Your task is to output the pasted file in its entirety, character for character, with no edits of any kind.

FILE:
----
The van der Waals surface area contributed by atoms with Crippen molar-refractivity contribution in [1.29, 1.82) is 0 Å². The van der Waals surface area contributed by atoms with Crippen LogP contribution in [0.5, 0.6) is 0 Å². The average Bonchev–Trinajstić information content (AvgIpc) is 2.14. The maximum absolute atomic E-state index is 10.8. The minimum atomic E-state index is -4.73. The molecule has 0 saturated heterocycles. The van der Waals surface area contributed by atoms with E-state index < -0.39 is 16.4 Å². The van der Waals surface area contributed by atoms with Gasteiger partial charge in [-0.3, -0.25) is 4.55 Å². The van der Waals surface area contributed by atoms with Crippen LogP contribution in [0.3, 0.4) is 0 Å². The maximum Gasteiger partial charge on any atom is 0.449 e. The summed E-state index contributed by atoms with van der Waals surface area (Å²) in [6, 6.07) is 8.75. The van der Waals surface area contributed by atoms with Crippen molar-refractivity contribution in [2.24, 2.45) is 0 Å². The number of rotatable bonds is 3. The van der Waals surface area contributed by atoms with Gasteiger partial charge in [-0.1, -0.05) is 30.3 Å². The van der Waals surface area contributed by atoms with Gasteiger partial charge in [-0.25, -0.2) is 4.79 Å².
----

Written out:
The van der Waals surface area contributed by atoms with Crippen molar-refractivity contribution in [1.29, 1.82) is 0 Å². The van der Waals surface area contributed by atoms with Crippen LogP contribution in [0.5, 0.6) is 0 Å². The average Bonchev–Trinajstić information content (AvgIpc) is 2.14. The maximum absolute atomic E-state index is 10.8. The minimum atomic E-state index is -4.73. The molecule has 0 saturated heterocycles. The van der Waals surface area contributed by atoms with E-state index < -0.39 is 16.4 Å². The van der Waals surface area contributed by atoms with Gasteiger partial charge in [-0.3, -0.25) is 4.55 Å². The van der Waals surface area contributed by atoms with Crippen LogP contribution in [0.3, 0.4) is 0 Å². The maximum Gasteiger partial charge on any atom is 0.449 e. The summed E-state index contributed by atoms with van der Waals surface area (Å²) in [6, 6.07) is 8.75. The van der Waals surface area contributed by atoms with Crippen molar-refractivity contribution in [2.24, 2.45) is 0 Å². The number of rotatable bonds is 3. The van der Waals surface area contributed by atoms with Gasteiger partial charge in [-0.1, -0.05) is 30.3 Å². The van der Waals surface area contributed by atoms with Gasteiger partial charge in [-0.25, -0.2) is 4.79 Å².